But it is dangerously complacent to assume New Zealand is immune from another bout of house price inflation.

It's a simple matter of supply and demand. The population continues to grow, but there has been a slump in new residential construction over the past three years.

The construction sector faces huge demands on its resources: the rebuilding of Christchurch and billions of dollars of leaky homes still in need of repair, as well as any pent-up demand from the recent slump in building.

The last thing we need is for any surge in prices driven by those fundamentals to be amplified by highly leveraged band-wagoning speculation in pursuit of untaxed capital gains.

That is not say a capital gains tax would preclude a repeat of the housing market boom. As critics of the tax point out, other countries which have a capital gains tax also had housing booms - though New Zealand's was particularly strong.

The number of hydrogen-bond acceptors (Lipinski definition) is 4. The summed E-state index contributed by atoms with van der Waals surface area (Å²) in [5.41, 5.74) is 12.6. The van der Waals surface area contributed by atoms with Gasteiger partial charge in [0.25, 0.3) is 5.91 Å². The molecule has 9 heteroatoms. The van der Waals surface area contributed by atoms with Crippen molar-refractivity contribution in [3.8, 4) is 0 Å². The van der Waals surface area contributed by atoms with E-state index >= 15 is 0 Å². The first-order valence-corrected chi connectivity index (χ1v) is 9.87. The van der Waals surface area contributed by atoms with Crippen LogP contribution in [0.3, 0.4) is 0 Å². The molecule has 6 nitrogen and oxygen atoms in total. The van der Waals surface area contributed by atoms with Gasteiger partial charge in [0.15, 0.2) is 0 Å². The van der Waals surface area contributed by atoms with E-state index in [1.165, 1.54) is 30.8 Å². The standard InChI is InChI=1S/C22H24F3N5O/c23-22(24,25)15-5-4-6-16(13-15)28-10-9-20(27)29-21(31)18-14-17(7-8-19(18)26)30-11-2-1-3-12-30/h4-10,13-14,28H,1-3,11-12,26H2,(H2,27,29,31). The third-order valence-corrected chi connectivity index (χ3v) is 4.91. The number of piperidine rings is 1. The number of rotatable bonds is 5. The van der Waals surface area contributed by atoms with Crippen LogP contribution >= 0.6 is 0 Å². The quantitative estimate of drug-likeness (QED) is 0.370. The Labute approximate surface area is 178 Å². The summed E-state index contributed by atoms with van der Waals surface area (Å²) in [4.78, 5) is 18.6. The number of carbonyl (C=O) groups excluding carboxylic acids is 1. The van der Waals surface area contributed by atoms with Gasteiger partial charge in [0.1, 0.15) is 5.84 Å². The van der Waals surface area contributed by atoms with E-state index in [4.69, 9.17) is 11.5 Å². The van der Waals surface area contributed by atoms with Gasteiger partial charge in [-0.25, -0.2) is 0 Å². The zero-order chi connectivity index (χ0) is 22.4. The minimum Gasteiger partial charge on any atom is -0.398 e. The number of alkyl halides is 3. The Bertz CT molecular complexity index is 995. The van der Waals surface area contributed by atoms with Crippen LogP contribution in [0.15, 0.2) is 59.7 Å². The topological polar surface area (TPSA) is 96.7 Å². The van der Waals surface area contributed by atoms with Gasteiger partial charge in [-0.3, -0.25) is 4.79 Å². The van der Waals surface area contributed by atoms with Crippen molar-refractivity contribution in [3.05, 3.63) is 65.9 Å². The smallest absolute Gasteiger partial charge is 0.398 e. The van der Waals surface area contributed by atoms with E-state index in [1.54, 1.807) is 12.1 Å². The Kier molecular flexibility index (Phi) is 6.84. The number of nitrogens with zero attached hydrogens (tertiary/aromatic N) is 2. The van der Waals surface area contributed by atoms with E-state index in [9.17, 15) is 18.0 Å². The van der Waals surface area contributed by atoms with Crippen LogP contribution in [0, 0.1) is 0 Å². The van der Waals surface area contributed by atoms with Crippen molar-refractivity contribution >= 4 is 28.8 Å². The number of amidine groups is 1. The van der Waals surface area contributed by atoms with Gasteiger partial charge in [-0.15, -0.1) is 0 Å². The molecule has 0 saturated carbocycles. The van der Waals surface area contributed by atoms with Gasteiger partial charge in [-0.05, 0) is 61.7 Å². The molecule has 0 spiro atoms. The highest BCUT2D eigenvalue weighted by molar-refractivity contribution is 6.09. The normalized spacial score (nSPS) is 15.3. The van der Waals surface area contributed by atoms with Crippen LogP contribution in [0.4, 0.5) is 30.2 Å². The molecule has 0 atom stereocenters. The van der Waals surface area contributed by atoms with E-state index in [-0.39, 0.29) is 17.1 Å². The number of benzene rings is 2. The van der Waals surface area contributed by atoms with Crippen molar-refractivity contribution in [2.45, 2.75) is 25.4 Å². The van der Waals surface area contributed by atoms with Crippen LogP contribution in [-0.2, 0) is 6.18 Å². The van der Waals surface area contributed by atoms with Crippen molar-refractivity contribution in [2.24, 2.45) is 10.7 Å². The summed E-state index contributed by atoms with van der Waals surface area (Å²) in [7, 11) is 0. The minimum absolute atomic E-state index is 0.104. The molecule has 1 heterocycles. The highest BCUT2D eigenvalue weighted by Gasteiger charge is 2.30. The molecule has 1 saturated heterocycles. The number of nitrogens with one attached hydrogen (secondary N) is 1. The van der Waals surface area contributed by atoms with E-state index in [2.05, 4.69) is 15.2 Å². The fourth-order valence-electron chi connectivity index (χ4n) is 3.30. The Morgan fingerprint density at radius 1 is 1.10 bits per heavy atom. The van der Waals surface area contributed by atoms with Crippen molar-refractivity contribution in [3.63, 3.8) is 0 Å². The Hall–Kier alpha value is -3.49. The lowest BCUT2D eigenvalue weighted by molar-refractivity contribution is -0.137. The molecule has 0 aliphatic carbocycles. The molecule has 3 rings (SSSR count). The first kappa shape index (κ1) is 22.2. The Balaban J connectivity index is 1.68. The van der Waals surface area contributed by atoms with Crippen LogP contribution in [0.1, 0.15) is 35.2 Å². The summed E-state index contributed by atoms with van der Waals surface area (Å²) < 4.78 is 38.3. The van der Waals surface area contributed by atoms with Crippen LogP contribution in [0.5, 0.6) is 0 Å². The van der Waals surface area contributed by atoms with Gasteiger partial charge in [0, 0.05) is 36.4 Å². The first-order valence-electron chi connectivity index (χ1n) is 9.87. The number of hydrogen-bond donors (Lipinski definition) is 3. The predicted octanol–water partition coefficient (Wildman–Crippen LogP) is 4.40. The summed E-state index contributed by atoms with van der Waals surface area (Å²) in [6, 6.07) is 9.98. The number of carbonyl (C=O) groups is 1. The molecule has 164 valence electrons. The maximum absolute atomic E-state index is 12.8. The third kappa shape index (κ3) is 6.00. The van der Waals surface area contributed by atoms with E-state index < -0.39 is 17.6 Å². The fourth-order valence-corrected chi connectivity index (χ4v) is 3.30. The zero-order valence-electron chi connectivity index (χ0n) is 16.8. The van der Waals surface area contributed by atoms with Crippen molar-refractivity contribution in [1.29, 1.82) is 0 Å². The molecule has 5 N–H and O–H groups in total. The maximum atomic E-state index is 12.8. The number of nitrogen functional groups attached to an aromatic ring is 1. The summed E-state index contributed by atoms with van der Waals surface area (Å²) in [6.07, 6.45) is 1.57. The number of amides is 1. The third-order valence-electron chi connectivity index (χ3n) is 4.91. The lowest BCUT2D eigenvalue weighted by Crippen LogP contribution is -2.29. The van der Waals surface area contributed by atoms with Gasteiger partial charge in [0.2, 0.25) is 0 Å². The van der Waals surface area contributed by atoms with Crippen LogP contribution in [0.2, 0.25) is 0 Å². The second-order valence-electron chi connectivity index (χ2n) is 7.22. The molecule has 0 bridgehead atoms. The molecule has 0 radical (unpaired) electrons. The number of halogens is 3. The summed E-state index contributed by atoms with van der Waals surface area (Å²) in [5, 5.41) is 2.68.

But even if last year's tax changes provide some inoculation against a return of property fever, a booster shot by way of a capital gains tax is a precaution worth taking.

More generally, tax changes which anchor the prices investors are prepared to pay for an asset more securely to the taxable income stream it will generate should be less distorting and more efficient.

Timing is important, too.

It is likely that a capital gains tax would be designed to capture only future gains, not past ones, and upon realisation rather than the theoretically purer accruals basis.

If capital losses can only be used to offset taxable capital gains, it makes sense from a government's point of view to introduce such a tax at or near the bottom of the cycle, in order to minimise such losses being carried forward.

It is also likely that the rate of the tax would be significantly lower than investors' marginal income tax rate.